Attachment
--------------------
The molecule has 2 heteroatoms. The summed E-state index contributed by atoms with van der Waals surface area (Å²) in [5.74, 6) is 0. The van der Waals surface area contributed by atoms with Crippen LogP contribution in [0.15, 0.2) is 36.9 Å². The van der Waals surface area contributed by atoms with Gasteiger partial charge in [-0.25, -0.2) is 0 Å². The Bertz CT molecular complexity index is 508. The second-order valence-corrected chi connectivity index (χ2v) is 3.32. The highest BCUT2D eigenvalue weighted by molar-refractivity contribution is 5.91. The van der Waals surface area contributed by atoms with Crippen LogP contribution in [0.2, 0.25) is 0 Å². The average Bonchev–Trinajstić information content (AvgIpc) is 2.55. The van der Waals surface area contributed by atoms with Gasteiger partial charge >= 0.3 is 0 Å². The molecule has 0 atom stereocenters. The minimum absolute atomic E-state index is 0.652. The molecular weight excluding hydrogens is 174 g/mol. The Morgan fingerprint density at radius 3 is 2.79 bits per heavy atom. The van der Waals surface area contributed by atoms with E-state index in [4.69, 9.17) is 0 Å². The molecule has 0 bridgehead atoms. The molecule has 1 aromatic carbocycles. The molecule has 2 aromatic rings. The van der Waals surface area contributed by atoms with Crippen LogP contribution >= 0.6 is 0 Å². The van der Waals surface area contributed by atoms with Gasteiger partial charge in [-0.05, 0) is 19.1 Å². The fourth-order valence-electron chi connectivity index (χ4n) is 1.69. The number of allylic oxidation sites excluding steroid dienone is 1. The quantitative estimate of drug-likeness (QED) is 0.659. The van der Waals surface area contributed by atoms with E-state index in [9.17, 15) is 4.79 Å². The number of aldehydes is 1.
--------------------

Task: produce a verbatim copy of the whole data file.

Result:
The molecule has 2 heteroatoms. The summed E-state index contributed by atoms with van der Waals surface area (Å²) in [5.74, 6) is 0. The van der Waals surface area contributed by atoms with Crippen LogP contribution in [0.15, 0.2) is 36.9 Å². The van der Waals surface area contributed by atoms with Gasteiger partial charge in [-0.25, -0.2) is 0 Å². The Bertz CT molecular complexity index is 508. The second-order valence-corrected chi connectivity index (χ2v) is 3.32. The highest BCUT2D eigenvalue weighted by molar-refractivity contribution is 5.91. The van der Waals surface area contributed by atoms with Crippen LogP contribution in [0.2, 0.25) is 0 Å². The average Bonchev–Trinajstić information content (AvgIpc) is 2.55. The van der Waals surface area contributed by atoms with Gasteiger partial charge >= 0.3 is 0 Å². The molecule has 0 atom stereocenters. The minimum absolute atomic E-state index is 0.652. The molecular weight excluding hydrogens is 174 g/mol. The Morgan fingerprint density at radius 3 is 2.79 bits per heavy atom. The van der Waals surface area contributed by atoms with E-state index in [4.69, 9.17) is 0 Å². The molecule has 0 bridgehead atoms. The molecule has 1 aromatic carbocycles. The molecule has 2 aromatic rings. The van der Waals surface area contributed by atoms with Crippen LogP contribution >= 0.6 is 0 Å². The van der Waals surface area contributed by atoms with Gasteiger partial charge in [-0.05, 0) is 19.1 Å². The fourth-order valence-electron chi connectivity index (χ4n) is 1.69. The number of allylic oxidation sites excluding steroid dienone is 1. The quantitative estimate of drug-likeness (QED) is 0.659. The van der Waals surface area contributed by atoms with E-state index in [9.17, 15) is 4.79 Å². The number of aldehydes is 1.